Luppitt's Norman font and pillar piscina: An Extract from the book 'Luppitt: Parish, Church and People'

"Both the font at the base of the tower, and the pillar piscina, now in the south east corner of the chancel, are declared to be of the early Norman period, probably around 1100 AD.

It would be impossible to include all the comments made by so many on our remarkable font, but there is general agreement on its probable age, and some consider that there are Saxon influences in its barbaric carvings. An explanation given is that, although it might have been carved in early Norman times, in this country area the Saxon influences would still have been strong. Coxhead refers to it as a 'relic of an ancient Keltic Church'. Francis Bond in his work on fonts and font covers, endeavours to find a biblical inspiration, such as Sisera and Jael, on the east face. Dr C A Ralegh Radford, who in the early 1920s gave Rev F T Maydew, our Vicar a detailed explanation of the historical background of our Church, considered the description given by Miss Kate Clarke to be a good one, and so here is the extract;

The story of the font, then, may be interpreted as follows: a holy man made his abode in a remote forest inhabited by barbarians, many of whom he converted to Christianity. The king of the country, a pagan, desired to put him to death; a pretended friend of the saint betrayed him and guided the king and his following to his retreat. The saint was captured and murdered, the king standing by. The false friend, with a congenial associate, retired to a little distance; the other attendants of the king stood around; the Christian converts fled.
Mr Radford further states:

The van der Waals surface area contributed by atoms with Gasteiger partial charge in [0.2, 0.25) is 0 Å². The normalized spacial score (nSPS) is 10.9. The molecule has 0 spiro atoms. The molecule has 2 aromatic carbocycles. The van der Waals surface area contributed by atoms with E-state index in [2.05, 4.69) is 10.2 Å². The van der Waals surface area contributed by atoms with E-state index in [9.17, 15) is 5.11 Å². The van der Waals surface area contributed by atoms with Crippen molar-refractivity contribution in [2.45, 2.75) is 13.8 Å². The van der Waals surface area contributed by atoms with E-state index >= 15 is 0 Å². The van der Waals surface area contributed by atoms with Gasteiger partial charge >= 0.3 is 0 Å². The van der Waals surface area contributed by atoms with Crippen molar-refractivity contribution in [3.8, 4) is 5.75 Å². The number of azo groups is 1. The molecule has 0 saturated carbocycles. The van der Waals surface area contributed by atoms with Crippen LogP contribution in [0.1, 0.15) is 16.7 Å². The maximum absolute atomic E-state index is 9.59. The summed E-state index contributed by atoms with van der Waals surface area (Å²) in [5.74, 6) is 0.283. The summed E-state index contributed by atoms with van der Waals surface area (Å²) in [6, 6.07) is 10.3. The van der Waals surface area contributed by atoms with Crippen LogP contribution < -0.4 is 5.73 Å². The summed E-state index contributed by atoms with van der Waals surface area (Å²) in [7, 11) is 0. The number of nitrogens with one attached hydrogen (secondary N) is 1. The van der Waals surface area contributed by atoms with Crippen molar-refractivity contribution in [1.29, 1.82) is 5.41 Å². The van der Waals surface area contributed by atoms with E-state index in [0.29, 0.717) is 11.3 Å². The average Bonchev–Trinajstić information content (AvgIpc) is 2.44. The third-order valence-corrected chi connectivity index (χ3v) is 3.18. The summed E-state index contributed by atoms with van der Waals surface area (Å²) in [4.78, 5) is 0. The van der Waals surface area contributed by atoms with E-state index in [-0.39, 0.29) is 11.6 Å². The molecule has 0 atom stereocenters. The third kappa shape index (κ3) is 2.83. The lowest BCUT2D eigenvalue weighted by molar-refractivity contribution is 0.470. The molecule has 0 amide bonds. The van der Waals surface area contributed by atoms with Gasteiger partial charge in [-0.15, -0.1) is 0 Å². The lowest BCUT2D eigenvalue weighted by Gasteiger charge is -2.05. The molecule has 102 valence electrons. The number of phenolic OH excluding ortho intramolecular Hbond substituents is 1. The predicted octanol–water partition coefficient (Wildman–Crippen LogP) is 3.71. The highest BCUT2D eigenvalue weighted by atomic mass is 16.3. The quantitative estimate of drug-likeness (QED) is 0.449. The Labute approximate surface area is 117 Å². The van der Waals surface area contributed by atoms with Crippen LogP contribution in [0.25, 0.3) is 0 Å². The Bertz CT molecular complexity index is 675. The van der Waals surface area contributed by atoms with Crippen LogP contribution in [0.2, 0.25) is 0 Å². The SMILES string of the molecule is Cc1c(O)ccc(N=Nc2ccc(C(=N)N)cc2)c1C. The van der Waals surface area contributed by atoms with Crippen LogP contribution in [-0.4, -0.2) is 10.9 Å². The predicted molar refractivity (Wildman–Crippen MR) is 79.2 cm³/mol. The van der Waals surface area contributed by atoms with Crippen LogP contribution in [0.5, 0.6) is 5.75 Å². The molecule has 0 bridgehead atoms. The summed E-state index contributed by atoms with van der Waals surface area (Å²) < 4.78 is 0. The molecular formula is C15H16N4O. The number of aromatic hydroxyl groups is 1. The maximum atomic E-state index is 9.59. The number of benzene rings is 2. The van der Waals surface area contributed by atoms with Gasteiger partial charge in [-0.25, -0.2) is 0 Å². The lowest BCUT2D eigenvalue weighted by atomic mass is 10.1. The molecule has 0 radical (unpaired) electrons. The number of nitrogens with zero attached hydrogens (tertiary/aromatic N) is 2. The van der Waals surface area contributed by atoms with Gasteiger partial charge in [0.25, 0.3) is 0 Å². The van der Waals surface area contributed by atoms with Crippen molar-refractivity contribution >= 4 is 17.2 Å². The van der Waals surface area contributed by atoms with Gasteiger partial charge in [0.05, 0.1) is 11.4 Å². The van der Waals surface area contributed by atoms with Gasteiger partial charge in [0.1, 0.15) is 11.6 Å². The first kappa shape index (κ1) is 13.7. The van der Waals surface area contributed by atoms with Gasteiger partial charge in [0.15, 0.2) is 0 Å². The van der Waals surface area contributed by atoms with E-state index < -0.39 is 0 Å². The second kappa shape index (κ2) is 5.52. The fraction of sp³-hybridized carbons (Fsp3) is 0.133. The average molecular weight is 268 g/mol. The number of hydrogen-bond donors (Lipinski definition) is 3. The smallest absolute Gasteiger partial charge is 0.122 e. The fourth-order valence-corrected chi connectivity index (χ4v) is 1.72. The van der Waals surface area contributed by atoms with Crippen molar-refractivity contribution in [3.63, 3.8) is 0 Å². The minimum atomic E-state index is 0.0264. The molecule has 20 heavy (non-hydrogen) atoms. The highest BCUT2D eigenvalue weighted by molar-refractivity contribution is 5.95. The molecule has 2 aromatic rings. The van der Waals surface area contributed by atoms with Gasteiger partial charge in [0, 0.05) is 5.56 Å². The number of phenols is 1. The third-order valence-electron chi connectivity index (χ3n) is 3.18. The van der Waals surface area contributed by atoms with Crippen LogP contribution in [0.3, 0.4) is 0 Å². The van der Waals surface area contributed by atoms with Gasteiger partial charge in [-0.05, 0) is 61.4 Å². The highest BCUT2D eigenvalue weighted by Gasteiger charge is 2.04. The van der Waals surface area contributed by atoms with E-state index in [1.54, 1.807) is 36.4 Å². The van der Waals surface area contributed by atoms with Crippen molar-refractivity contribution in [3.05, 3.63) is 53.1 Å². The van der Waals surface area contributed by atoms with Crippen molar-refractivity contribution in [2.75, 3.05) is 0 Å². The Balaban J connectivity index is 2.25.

I believe that much of the so-called symbolism in this, as in many other cases, is purely decoration rising out of the sheer love of ornament for its own sake.
The animal on the north face has been referred to as an amphisbæna, and is mentioned in Pliny's natural history as 'a serpent with a second head at the end of its tail' thus able to go two ways at once, and very dangerous. This weird beast was much used in moral instruction to typify the sin of duplicity and its danger. The west face has been termed 'foliage ornament' to represent the afforested area as much then was, and the south face described as a hunting scene, with possibly dogs and a hare.

The square leaded bowl at the top, the richly carved sides and about three inches of the round shaft appear to be original, and we suppose that it was this part that was found by Rev W T Perrott soon after he became Vicar of Luppitt in 1880, when digging on his glebe land nearby. He wrote to the Church Building Society asking for grant aid, stating that 'the font lies on the floor unusable'. In June of that year the font had been restored, and other restoration works done.

In the notes on the parish church in the 'List of Buildings of Special Architectural or Historic Interest' produced by the Department of the Environment, dated 16th March 1988, it is stated that:

The font is very good and though probably Norman, may be Saxon. It is built of Membury stone. It has a square bowl with round rib moulding. The bowl is covered with a rich and elaborate sculpture. The east face features a martyrdom and the other sides feature a fabulous monster, wild animals and patterns. Each corner has a large mask like head. Most of the shaft and the base are C20.
In the 1950 edition of Encyclopaedia Britannica Volume 17, page 963 a description of a piscina is given:

Ecclesiastically, the term is used for the stone basin with a drain emptying upon virgin soil, in which the utensils of the mass are cleaned and ritual ablutions performed. In mediaeval churches, especially in England, piscinae are most frequently in the chancel, close to the altar, and often recessed arched niches of great beauty.
The pillar piscina in Luppitt Church already referred to is said by Dr Ralegh Radford to be

....typically Norman work of the 12th century, and late rather than early in that century. The cable moulding at the base of the bowl, and the star and pellet band immediately below it are typical Norman motives; and the same may be said of the ornament of the bowl with the flowing patterns issuing from the mouth of the mask.
John Stabb in his 'Some old Devon Churches' tells us that 'it was found embedded in a buttress during the carrying out of some restorations'. This was most probably during the extensive work done on the chancel in or about 1880.

Ralegh Radford considers the trefoil headed piscina which is recessed into the north-east wall of the north transept to be of 15th century date. "

© 2000 - J. Sage